Even so, the adman stereotype is clearly alive and well and enjoying a very healthy six-figure salary in an agency near you. But these days you can be sure he's earning practically every penny.
* MIND YOU, a fly on the wall at the IPA's annual President's reception (invitations dispatched this week to adland's finest), would find the flash adman hard to spot.
Try as it might, the IPA still can't quite shake off its fusty image. The preponderance of balding pates and comfy paunches at the annual get-together is a regular reminder that - for a vibrant, creative, youthful industry - advertising still has a nicely Establishment core.
So it will be interesting to see whether the newly anointed president elect, M&C Saatchi chairman Moray MacLennan, will bring a new image to bear. Certainly he will be the IPA's first poster-boy President, being possessed of all the looks and charm that the slick stereotype demands.
But as he begins to draw up the agenda for his presidency, MacLennan would do well to include a new emphasis on adland's unique ability to conjure cut-through creative ideas that build brands and boost British business's bottom line in the digital age.
The IPA is already well aware of the need to promote the effectiveness of the industry's work and its financial contribution to the economy. But somehow it never quite manages to drive home the sheer creative brilliance of its constituents.
Perhaps this is because creatives and the younger members of the industry don't so readily engage with the Association. But if ever there was a time to underline adland's role as the home of brilliant ideas, this is it.
* MAURICE LEVY, boss of Publicis Groupe, has denied he wants to buy rival holding company Interpublic Groupe. But sources reckon it's not quite so black and white. And maybe the news that IPG's DraftFCB agency has just lost the $570 million US Walmart account it won only a month ago might help Levy change his mind.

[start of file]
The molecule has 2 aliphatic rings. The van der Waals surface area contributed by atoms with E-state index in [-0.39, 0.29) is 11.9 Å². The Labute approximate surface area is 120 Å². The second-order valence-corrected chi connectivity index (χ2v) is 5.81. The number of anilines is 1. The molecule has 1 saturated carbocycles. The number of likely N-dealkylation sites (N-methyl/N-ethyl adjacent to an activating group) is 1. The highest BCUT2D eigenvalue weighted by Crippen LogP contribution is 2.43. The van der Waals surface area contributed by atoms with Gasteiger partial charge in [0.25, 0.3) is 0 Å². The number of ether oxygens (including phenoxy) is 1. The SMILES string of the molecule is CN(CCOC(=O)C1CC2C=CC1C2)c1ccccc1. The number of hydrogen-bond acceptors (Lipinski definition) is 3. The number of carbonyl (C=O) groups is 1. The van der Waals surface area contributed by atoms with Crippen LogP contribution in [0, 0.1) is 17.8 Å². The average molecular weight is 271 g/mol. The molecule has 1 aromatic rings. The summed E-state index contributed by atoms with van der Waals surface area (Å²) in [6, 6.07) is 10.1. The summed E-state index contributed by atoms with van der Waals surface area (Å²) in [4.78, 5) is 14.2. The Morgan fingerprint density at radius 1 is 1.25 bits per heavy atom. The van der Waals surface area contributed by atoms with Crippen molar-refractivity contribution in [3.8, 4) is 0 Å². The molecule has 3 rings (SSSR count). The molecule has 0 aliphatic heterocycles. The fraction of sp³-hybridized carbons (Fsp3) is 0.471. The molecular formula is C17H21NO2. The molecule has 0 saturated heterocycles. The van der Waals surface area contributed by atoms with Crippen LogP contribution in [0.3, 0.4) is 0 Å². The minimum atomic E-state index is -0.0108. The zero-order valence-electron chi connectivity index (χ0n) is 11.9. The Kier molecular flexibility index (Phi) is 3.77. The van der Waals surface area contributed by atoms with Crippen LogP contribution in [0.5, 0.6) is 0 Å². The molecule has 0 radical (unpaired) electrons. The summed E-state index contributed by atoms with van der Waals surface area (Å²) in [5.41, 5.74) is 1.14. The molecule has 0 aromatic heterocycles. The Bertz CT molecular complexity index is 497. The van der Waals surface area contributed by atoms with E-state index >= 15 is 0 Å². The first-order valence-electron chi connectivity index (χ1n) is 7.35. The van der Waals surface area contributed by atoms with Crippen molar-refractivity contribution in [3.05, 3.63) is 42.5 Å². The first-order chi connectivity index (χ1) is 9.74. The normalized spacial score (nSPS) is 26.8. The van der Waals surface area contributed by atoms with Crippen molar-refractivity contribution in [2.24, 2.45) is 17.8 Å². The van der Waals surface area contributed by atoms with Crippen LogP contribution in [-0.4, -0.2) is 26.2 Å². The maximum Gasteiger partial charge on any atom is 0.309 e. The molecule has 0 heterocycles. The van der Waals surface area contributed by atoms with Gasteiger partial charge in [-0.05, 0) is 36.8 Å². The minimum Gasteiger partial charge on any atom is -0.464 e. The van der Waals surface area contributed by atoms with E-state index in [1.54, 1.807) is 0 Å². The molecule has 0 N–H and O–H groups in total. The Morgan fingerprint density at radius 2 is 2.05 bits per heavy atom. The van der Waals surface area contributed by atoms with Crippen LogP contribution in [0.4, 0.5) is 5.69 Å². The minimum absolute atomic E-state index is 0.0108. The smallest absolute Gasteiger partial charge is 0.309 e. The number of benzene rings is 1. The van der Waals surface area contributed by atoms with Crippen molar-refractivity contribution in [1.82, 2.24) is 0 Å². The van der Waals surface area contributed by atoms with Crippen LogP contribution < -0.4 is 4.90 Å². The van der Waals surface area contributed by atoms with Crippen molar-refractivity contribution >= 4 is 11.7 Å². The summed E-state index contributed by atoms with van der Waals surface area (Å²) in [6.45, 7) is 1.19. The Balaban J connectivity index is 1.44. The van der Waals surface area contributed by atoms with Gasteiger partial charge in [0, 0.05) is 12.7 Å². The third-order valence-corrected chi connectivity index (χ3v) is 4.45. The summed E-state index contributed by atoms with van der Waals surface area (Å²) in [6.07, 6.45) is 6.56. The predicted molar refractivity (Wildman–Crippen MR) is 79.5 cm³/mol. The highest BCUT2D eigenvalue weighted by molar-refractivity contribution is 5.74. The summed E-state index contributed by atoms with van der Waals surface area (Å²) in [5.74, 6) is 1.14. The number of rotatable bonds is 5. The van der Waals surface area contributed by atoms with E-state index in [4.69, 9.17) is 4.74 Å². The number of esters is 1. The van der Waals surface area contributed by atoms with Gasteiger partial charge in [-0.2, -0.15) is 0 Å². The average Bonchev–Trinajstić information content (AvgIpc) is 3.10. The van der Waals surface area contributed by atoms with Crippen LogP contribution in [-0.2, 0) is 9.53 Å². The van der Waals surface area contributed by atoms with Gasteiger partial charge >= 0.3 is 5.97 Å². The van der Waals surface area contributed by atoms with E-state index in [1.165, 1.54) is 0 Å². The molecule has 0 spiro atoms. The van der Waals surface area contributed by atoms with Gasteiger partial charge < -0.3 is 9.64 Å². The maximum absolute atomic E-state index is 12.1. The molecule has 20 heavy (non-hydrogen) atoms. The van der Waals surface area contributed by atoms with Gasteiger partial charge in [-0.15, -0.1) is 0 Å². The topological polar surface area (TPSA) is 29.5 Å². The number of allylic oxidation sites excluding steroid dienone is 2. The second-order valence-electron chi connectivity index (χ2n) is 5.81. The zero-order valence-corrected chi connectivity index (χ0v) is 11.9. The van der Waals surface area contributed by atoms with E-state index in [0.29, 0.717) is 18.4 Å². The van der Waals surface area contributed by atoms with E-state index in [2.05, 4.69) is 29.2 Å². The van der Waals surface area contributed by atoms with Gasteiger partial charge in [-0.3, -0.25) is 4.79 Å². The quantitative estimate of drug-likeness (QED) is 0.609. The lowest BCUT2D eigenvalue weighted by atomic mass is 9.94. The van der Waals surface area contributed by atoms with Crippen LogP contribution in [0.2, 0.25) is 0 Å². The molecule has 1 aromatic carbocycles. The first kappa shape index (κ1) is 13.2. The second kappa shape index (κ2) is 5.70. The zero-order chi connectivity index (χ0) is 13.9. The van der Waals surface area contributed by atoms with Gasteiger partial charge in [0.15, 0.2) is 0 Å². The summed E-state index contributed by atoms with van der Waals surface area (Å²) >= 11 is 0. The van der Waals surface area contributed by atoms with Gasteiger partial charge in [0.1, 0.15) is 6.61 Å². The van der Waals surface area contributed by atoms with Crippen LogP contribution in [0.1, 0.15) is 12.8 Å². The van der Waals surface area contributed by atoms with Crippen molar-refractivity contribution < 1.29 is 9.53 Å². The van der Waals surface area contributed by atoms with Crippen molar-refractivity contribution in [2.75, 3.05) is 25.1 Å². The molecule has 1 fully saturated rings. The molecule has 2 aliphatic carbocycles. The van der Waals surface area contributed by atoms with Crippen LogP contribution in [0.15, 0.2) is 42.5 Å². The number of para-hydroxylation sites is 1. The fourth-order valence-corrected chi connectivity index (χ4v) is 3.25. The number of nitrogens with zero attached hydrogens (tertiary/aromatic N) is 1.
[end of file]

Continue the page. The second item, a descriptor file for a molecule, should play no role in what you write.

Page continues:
Clearly there's more to the Walmart loss than meets the eye (the marketing chief who appointed the agency left Walmart suddenly last week). Whatever, the loss is a significant blow to IPG; Walmart was a fleeting piece of good news in an otherwise gloomy year.
Not surprisingly the loss sent IPG's share price tumbling, by more than 6 per cent. And with the dollar so weak against the euro, IPG starts to look like an attractive target.
Will it survive intact through 2007? I wouldn't put money on that one.
Claire Beale is editor of 'Campaign'. email@example.com
Beale's Best In Show: Orange
Orange is one of those advertisers that got it brilliantly right straightaway and then spent years trying to rediscover the creative advertising plot. Then it started getting some great work through Mother. And then its France Telecom parent decided to hand the whole international consumer business to Publicis and its Fallon agency earlier this year.
It seemed a decision that had as much to do with politics and price as with advertising quality. All things considered, Orange has been pretty lucky. Fallon is one of London's most creative agencies and looks set to be a fine home for the brand. This is the first proper branding push from Fallon, and it's a sure sign that the work is on the right track. It gives Orange a really portable brand property - or rather, two: a pair of little wind-up characters created by Aardman Animations, a company whose work instinctively taps into the nation's affections.
The campaign introduces the new strategy of "togetherness" - our two plastic heroes are stuck together - and is designed to encourage more (mobile) contact between friends. It's got a lovely Dom Joly-esque feel to it. The two white characters trundle through the streets, and when they stop, bemused passers-by wind them up again. As mobile-phone ads go, this is one of the best around. But what Orange's advertising really needs now is some consistency; it's crucial that the wind-up guys are given real legs.